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Julia Molony

Julia Molony

Julia Molony

Some people do fireworks, others sing Auld Lang Syne. In my household, it's traditional to have a fight on New Year's Eve.

Not a physical one - I'm not talking an end-of-year knockout. More a slow, steady, build-up of resentment, cabin-fever and blood-alcohol levels, that combine and combust in a shower of sharp words, tears and spilt Champagne, usually soon after midnight.

The main protagonists in these rows change on rotation, but the consistent thing is the conflict. It's so ingrained in me now, it's like a Pavlovian response. I hear corks popping and gongs going, and instead of partaking of the cheer, I instinctively find myself reaching for the nearest grievance as if it's a bottle of gin. After the interminable, tetchy lock-in that is Christmas, there are usually plenty of them to hand.

The only safe place for me on December 31 is probably a desert island, or an Arctic ice-field, or a medieval tower on my own. Certainly, I should be nowhere in the vicinity of my boyfriend. As my closest proxy in life, it follows that he is also my most frequent opponent - that's just natural law.

Plus, he is French. So when we have an argument, if either of us feels misunderstood, there's a reasonable chance it is because we're actually speaking different languages. Women might be from Venus and men from Mars and all that, but there are times an actual qualified translator wouldn't go astray in our house. Anger, it turns out, quite often short-circuits the bilingual part of the brain.

While his English is close to fluent, I didn't study French past the age of 15. At that point, my command of vocabulary was basic, and mostly concerned with excuses that could be used to get me away from my exchange student, Cecile, in order to devote more time to hormonal weeping and retreating into my Walkman. Non merci, J'ai des cramps.

Thankfully, things have improved since then. As is customary when cohabiting with a foreigner, I have picked up all the essential profanities, insults and expressions which defame the character of his mother. But while these all come very handy in the midst of a New Year's Eve barney, they are not much use when more delicate social skills are required. For example, when communicating with the extended family over Christmas dinner. That's when I'm reduced to employing hand gestures, grimaces and, when in really dire straits, a vacant smile and a 50-yard stare.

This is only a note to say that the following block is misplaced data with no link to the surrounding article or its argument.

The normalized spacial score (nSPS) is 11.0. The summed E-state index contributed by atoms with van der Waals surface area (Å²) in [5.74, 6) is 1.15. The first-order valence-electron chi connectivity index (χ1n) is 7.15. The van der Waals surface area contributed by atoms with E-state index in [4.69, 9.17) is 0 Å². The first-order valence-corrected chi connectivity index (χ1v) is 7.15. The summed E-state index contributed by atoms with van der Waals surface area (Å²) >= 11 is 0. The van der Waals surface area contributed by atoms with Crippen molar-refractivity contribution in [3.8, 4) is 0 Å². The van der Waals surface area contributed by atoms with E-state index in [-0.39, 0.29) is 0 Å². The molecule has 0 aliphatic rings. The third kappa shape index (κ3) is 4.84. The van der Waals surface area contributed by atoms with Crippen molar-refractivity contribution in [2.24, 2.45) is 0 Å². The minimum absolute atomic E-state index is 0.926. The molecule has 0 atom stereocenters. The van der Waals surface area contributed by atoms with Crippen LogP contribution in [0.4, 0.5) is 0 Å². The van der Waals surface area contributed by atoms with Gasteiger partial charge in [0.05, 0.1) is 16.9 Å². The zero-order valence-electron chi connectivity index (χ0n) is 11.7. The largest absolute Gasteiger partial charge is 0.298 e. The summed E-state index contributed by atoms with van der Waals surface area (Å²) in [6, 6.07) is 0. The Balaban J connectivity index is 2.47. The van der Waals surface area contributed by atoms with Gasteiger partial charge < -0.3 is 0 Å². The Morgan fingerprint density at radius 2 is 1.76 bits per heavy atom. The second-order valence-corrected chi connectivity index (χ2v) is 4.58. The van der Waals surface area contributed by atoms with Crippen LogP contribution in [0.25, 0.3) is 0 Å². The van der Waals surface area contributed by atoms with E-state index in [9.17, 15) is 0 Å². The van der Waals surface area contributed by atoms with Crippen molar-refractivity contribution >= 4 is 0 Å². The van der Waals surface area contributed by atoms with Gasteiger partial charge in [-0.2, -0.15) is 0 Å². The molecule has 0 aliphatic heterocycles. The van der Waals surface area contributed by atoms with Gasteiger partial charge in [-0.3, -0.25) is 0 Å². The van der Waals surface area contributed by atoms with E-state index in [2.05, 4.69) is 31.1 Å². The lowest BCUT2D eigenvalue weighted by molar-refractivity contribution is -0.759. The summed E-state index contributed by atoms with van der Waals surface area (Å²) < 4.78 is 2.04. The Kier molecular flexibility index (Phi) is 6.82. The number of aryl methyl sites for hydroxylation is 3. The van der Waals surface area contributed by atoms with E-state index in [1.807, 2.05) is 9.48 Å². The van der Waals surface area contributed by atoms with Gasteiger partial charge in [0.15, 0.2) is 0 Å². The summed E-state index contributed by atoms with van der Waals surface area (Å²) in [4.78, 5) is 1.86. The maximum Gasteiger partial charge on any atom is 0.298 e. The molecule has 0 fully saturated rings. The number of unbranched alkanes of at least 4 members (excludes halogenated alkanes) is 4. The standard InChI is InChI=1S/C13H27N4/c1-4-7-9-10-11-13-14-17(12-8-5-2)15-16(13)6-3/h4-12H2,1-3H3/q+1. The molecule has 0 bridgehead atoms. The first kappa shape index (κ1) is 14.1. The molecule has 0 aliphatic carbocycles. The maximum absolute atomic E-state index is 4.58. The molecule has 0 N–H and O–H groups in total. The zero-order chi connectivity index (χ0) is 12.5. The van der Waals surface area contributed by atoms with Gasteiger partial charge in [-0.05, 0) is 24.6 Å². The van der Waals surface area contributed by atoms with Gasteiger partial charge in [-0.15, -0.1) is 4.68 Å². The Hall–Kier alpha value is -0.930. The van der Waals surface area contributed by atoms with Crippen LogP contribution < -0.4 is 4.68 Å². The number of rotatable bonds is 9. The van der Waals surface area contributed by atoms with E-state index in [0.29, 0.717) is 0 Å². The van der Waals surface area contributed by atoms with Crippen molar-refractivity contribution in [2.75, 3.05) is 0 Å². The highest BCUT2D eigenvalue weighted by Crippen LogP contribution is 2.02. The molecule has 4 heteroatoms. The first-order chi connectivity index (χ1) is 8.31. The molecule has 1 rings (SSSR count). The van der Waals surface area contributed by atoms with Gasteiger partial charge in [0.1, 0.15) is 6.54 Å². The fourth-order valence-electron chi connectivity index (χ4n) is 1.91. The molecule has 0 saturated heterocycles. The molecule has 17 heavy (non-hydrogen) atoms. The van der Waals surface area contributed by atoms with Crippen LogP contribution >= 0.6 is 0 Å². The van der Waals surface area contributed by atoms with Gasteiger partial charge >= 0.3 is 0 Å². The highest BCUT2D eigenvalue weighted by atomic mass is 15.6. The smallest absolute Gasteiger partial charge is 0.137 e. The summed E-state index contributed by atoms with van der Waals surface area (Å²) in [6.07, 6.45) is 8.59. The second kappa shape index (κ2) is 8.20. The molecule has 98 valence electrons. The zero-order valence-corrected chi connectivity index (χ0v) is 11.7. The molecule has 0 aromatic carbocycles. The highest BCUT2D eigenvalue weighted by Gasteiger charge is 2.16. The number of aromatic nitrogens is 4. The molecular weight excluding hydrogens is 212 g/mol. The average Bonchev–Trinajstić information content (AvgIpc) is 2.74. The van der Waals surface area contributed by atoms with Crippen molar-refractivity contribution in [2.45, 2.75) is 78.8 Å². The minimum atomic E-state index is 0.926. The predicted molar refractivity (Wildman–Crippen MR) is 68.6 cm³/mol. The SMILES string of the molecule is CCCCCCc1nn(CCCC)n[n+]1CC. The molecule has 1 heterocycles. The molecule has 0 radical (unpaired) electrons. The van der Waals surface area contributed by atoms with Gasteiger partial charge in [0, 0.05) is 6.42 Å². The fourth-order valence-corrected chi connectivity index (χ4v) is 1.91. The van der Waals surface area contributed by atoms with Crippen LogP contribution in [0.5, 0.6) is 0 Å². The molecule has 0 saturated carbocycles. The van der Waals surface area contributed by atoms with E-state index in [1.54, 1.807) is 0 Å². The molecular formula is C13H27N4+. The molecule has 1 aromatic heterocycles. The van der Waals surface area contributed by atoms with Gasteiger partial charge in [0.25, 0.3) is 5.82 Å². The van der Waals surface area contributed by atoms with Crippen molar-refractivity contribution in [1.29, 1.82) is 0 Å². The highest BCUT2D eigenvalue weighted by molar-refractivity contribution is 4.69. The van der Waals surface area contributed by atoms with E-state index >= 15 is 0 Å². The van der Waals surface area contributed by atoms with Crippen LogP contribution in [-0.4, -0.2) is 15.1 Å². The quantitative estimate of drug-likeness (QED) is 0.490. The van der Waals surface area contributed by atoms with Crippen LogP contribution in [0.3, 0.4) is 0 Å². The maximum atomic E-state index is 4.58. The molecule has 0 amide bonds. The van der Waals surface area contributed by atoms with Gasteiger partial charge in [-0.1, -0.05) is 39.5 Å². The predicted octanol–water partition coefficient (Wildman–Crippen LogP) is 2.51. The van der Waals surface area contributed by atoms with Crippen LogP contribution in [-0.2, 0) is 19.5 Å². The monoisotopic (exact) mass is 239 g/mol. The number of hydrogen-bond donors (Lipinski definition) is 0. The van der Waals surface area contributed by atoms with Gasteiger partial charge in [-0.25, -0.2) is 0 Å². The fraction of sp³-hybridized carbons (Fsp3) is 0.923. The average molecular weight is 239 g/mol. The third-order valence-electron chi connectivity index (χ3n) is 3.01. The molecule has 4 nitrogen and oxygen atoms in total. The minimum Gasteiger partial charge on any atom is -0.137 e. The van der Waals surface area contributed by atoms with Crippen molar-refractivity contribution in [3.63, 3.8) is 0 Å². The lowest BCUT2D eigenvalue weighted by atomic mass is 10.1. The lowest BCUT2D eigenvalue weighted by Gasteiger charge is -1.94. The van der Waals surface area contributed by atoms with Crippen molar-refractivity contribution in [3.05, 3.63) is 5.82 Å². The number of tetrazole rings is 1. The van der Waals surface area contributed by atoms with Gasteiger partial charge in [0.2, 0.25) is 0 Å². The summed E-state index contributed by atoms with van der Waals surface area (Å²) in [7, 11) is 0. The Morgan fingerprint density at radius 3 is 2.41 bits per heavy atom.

I find it hard enough to make a good impression in my own language. Trying to make one without the help of correct sentence construction and with only a limited choice of words is nigh on impossible. Jokes of any kind are off the menu. I just don't have the linguistic dexterity to pull off funny, except when it happens by accident.

As a language, French is booby-trapped - packed with misleading similarities which seem designed to trip you up. Not long ago, during a dinner-time discussion about food, I weighed in with enthusiasm to complain about the unpleasant taste of artificial additives, only to discover I'd actually been moaning about the unpleasant taste of condoms. Which explained the shocked faces all around. Preservatifs, I learned that day, have no place in a Marks & Spencer ready meal.

So, let the record show that this is the year I resolve to improve my French. By the end of 2015, I want to be able to convey an opinion in French without fear of humiliation. And, when occasion demands it, I'd like to be able to able to argue back in a torrent of throaty Gallic vowels - those sounds that seem to have been designed as perfectly formed missiles of verbal acid.

I want to be able to do bitchy French convincingly and confidently. Because no matter what the cliche would have you believe, a sour puss and a shrug are not enough. And English, I've learned, is too measured, too rational, too polite a language with which to win arguments on New Year's Eve.

Sunday Independent